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Gate Gourmet Interview
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30 Questions and Answers by Rachelle Enns

Rachelle is a job search expert, career coach, and headhunter
who helps everyone from students to fortune executives find success in their career.
Question 1 of 30
When were you able to resolve a problem within work?
***Note: We do not have professional answers for this career***
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1.
When were you able to resolve a problem within work?
Problem-solving and dispute resolution are fundamental skills to possess, especially in the food service industry where you serve customers every day and are often customer facing in your tasks. Show the interviewer that you are capable of problem-solving within the workplace, and making good judgement calls under pressure. Show that you can be a team player, even in the face of conflict.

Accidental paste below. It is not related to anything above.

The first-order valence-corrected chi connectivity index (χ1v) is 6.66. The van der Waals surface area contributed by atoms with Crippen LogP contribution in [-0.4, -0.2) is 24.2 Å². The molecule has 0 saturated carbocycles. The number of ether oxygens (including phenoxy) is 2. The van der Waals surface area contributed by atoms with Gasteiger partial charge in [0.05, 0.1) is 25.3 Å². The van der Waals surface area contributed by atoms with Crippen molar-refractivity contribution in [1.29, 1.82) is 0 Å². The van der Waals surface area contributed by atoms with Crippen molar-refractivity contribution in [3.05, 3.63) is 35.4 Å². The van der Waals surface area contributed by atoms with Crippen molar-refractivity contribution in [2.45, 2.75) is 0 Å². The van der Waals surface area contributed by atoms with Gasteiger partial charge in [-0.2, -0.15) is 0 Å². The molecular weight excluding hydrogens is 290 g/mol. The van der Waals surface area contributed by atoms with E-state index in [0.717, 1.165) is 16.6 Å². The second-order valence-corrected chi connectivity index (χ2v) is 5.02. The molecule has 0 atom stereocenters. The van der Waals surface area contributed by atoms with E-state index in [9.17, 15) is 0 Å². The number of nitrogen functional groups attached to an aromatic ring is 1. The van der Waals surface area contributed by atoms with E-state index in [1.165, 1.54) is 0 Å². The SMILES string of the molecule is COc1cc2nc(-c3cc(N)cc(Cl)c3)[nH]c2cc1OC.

Rachelle's Answer #1
"My current employer recently catered a large wedding where we underestimated the amount of glassware that we needed. We were close to being short, so I called a fellow caterer from our network and asked if we could lean on them to provide the additional glassware. They charged us a rental fee and urgent order surcharge; however, that was a much better option than disappointing a client. My boss appreciated my quick thinking and willingness to reach out to our network."
Rachelle's Answer #2
"We recently had a concern surrounding employee theft. As the wholesale food manager, I needed to get to the bottom of the situation before the issue escalated. I called the corporate head office to collaborate on a plan that followed the HR guidelines. I implemented the plan, which included additional security cameras, and we caught the employee on camera shortly after."
2.